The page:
Thailand’s baht rose for a ninth day, the longest winning streak since 2008, as near-zero benchmark interest rates in the U.S. and Japan spurred demand for higher-yielding assets. Government bonds advanced.
The currency climbed to a 17-month high and the central bank said this week recent gains were being driven by capital inflows into the region. Global funds purchased $2.3 billion more of Thailand’s sovereign debt than they sold this month through yesterday and poured a net $274 million into local equities, stock exchange and Thai Bond Market Association data show. The nation’s 10-year debt yields 3.69 percent, compared with 1.81 percent in the U.S. and 0.74 percent in Japan.
“There’s a pretty strong momentum on the baht with a good amount of fund inflows,” said Kozo Hasegawa, a foreign-exchange trader at Sumitomo Mitsui Banking Corp. in Bangkok. “Compared with developed nations, Thai yields are still higher and investors can also aim to profit from the currency gains.”
The baht climbed 0.2 percent to 29.78 per dollar as of 3:08 p.m. in Bangkok after touching 29.72, the strongest level since August 2011, according to data compiled by Bloomberg. One-month implied volatility, a measure of expected moves in exchange rates used to price options, held steady at 4.3 percent.
Thailand today joined a growing chorus of developing nations expressing alarm at the rapid appreciation of their currencies. The baht weakened earlier today after Finance Minister Kittiratt Na-Ranong said the currency is “not at a good level” and exporters will face difficulties should it strengthen further. The government has “no plan to use any drastic measures that will interfere with the market,” he said.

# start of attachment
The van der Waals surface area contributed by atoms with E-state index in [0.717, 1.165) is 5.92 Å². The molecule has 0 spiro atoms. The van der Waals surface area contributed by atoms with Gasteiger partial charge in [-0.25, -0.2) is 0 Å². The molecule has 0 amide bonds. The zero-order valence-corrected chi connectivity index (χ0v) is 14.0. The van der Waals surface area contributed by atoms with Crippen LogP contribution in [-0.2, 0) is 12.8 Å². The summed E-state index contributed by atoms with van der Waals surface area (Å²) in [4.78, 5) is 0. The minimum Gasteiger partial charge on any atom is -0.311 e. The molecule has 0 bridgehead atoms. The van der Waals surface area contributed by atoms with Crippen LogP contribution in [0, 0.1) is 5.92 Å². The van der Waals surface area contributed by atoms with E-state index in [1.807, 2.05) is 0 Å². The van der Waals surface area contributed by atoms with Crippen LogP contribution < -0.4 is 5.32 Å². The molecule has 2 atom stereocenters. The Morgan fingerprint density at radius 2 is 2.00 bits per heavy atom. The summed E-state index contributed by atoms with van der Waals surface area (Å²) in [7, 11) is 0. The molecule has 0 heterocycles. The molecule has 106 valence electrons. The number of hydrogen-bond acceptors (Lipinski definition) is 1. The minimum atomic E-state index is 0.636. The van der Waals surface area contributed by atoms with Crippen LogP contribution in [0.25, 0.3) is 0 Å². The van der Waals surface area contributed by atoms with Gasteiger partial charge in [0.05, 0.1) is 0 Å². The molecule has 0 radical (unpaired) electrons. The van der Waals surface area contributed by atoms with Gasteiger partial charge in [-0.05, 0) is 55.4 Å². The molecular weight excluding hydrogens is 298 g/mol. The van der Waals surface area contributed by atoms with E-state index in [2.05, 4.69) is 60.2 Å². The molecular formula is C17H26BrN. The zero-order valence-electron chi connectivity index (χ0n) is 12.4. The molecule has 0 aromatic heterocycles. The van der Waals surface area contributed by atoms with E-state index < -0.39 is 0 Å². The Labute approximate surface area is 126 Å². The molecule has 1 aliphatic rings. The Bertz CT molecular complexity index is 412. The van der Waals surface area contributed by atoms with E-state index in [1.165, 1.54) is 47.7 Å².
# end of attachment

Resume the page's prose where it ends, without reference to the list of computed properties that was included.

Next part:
Kittiratt’s comments “caused the dollar-baht to pop up,” Woon Khien Chia, Singapore-based head of currency and rates strategy for Asia excluding Japan at Royal Bank of Scotland Group Plc, said in an e-mail.
Bank of Thailand Governor Prasarn Trairatvorakul said today that capital inflows into short-term securities were driving the currency higher, adding that the central bank is “closely watching” the situation and has measures to deal with the issue if needed.
Russia’s central bank warned yesterday the world is on the brink of a fresh “currency war,” while policy makers in South Korea and the Philippines said this week they may restrict capital inflows. Colombia’s finance chief called on his central bank to step up dollar purchases and the Czech Republic threatened intervention to weaken the koruna for the first time since 2002.
Investors should simultaneously buy the baht and sell the Singapore dollar given fund inflows into Thailand, Oversea-Chinese Banking Corp Ltd., the top forecaster of Asian currencies based on data compiled by Bloomberg, said this week. HSBC Holdings Plc also recommended clients use the Singapore dollar as a funding currency in Asia and purchase the baht in a report on Jan. 15, citing the current-account surplus.
Thailand, Southeast Asia’s second-largest economy, reported a current-account excess of $392 million for November, compared with a deficit of $199 million the previous month, official data show. Singapore’s five-year bonds yield 0.31 percent, lower than Thailand’s 3.26 percent.
“The baht may remain underpinned by investor inflows, particularly given the nascent improvement in Thailand’s current-account balance and the central bank’s relative comfort with the currency’s recent rise,” said Emmanuel Ng, a Singapore-based strategist at OCBC.
Capital inflows totaling several billion baht have been recorded in Thailand’s bond market this week, mostly in short-term securities, Niwat Kanjanaphoomin, president of the Thai Bond Market Association, told reporters yesterday.
The yield on the 3.125 percent government bonds due December 2015 declined one basis point, or 0.01 percentage point, to 2.93 percent, data compiled by Bloomberg show. The benchmark three-year yield climbed as high as 3.50 percent in 2012.